Pipers piping? Geese-a-laying? Five goool-den rings? What in the name of yule logs is this song all about? The short answer, it turns out, is that many people have asked that question, and there are nearly as many answers. Here are twelve to get you going.
The story goes that from the 16th to the 19th century, when being a Catholic was a crime in Protestant England, children would sing this song to profess their forbidden faith. The partridge and the pear tree was Jesus Christ, the four calling birds were the four gospels, the pipers piping were the eleven faithful apostles, and so on.
For one thing, it doesn’t fit the bill as a catechism song. All 12 things it professes to secretly represent—the books of the Bible, the six days of creation, etc.—would have been acceptable to Protestants as well. For another thing, this rumor seems to have popped up in the last 25 years, and then spread like wildfire, as such things do, on the interwebs, without reference to any original sources.
But scholars on the subject (and yes, there are scholars on the subject!) agree that it was first published either as a children’s song or a Christmas carol in the late 18th or mid-19th century. Edward Phinney, a professor of classics at the University of Massachusetts, Amherst, put the first publication at 1868, but it also shows up, in slightly altered forms, in Mirth without Mischief, which was published around 1780, and James Orchard Halliwell’s The Nursery Rhymes of England, which was published in 1842.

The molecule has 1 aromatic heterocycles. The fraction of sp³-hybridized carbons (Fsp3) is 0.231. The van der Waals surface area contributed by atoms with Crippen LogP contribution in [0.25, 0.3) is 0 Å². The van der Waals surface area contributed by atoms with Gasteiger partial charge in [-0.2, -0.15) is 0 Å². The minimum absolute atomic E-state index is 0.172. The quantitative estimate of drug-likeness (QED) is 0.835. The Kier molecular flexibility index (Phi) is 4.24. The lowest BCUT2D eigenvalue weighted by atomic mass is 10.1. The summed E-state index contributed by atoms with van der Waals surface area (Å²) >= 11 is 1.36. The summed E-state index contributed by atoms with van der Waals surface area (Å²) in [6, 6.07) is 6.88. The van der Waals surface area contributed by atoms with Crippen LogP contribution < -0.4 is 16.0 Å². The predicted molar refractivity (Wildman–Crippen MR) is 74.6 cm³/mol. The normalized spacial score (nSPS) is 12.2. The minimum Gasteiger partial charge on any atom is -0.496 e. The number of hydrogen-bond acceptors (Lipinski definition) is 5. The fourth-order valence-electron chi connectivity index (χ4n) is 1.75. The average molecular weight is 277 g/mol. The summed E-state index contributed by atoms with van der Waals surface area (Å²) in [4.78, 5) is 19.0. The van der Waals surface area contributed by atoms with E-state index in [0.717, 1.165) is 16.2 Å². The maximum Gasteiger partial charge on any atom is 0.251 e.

The “four calling birds” that we sing about today were, at different times, “four canary birds” and “four mockingbirds,” and before that they show up as “colly birds” or “collie birds,” which is the archaic term for blackbirds. There were however, for some reason, always four of them.
There’s pretty good evidence suggesting "five golden rings" is actually a reference to the yellowish rings around a pheasant’s neck or to “goldspinks,” an old name for a pretty little bird called the Goldfinch—not to the hand jewelry. And that actually makes sense, considering every other lyric in the first seven days of the song references a bird: a partridge, turtle doves, French hens (or “fat ducks,” depending on the version), calling birds (or black birds), swans and geese.